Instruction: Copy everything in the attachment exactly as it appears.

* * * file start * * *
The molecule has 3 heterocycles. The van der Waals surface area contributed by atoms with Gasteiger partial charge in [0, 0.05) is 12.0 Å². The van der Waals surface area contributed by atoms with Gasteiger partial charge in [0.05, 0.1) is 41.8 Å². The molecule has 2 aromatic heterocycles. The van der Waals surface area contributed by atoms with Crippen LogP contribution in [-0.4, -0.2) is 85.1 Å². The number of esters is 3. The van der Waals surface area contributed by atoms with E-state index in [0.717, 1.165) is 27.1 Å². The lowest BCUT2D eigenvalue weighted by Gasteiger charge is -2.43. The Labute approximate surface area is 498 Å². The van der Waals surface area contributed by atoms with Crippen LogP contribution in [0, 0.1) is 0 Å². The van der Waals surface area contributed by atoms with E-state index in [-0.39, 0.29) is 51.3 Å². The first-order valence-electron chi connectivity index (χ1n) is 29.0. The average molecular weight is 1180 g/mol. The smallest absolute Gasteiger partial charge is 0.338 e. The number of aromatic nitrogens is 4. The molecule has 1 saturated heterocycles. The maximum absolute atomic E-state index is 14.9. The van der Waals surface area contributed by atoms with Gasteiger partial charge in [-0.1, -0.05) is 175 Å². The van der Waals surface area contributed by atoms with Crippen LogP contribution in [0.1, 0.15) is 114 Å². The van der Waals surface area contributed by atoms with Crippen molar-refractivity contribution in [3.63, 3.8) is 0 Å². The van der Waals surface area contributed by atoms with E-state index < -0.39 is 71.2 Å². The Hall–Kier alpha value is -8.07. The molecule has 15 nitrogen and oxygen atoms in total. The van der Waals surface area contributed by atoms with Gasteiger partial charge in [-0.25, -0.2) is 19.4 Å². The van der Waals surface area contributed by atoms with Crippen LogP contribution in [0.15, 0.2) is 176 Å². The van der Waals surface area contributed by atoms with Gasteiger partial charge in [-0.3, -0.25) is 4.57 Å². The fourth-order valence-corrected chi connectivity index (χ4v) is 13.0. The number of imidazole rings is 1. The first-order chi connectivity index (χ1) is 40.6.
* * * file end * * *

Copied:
The molecule has 3 heterocycles. The van der Waals surface area contributed by atoms with Gasteiger partial charge in [0, 0.05) is 12.0 Å². The van der Waals surface area contributed by atoms with Gasteiger partial charge in [0.05, 0.1) is 41.8 Å². The molecule has 2 aromatic heterocycles. The van der Waals surface area contributed by atoms with Crippen LogP contribution in [-0.4, -0.2) is 85.1 Å². The number of esters is 3. The van der Waals surface area contributed by atoms with E-state index in [0.717, 1.165) is 27.1 Å². The lowest BCUT2D eigenvalue weighted by Gasteiger charge is -2.43. The Labute approximate surface area is 498 Å². The van der Waals surface area contributed by atoms with Crippen LogP contribution in [0, 0.1) is 0 Å². The van der Waals surface area contributed by atoms with E-state index in [-0.39, 0.29) is 51.3 Å². The first-order valence-electron chi connectivity index (χ1n) is 29.0. The average molecular weight is 1180 g/mol. The smallest absolute Gasteiger partial charge is 0.338 e. The number of aromatic nitrogens is 4. The molecule has 1 saturated heterocycles. The maximum absolute atomic E-state index is 14.9. The van der Waals surface area contributed by atoms with Gasteiger partial charge in [-0.1, -0.05) is 175 Å². The van der Waals surface area contributed by atoms with Crippen LogP contribution in [0.1, 0.15) is 114 Å². The van der Waals surface area contributed by atoms with Crippen molar-refractivity contribution in [3.63, 3.8) is 0 Å². The van der Waals surface area contributed by atoms with E-state index < -0.39 is 71.2 Å². The Hall–Kier alpha value is -8.07. The molecule has 15 nitrogen and oxygen atoms in total. The van der Waals surface area contributed by atoms with Gasteiger partial charge in [-0.25, -0.2) is 19.4 Å². The van der Waals surface area contributed by atoms with Crippen LogP contribution in [0.15, 0.2) is 176 Å². The van der Waals surface area contributed by atoms with Gasteiger partial charge in [-0.3, -0.25) is 4.57 Å². The fourth-order valence-corrected chi connectivity index (χ4v) is 13.0. The number of imidazole rings is 1. The first-order chi connectivity index (χ1) is 40.6.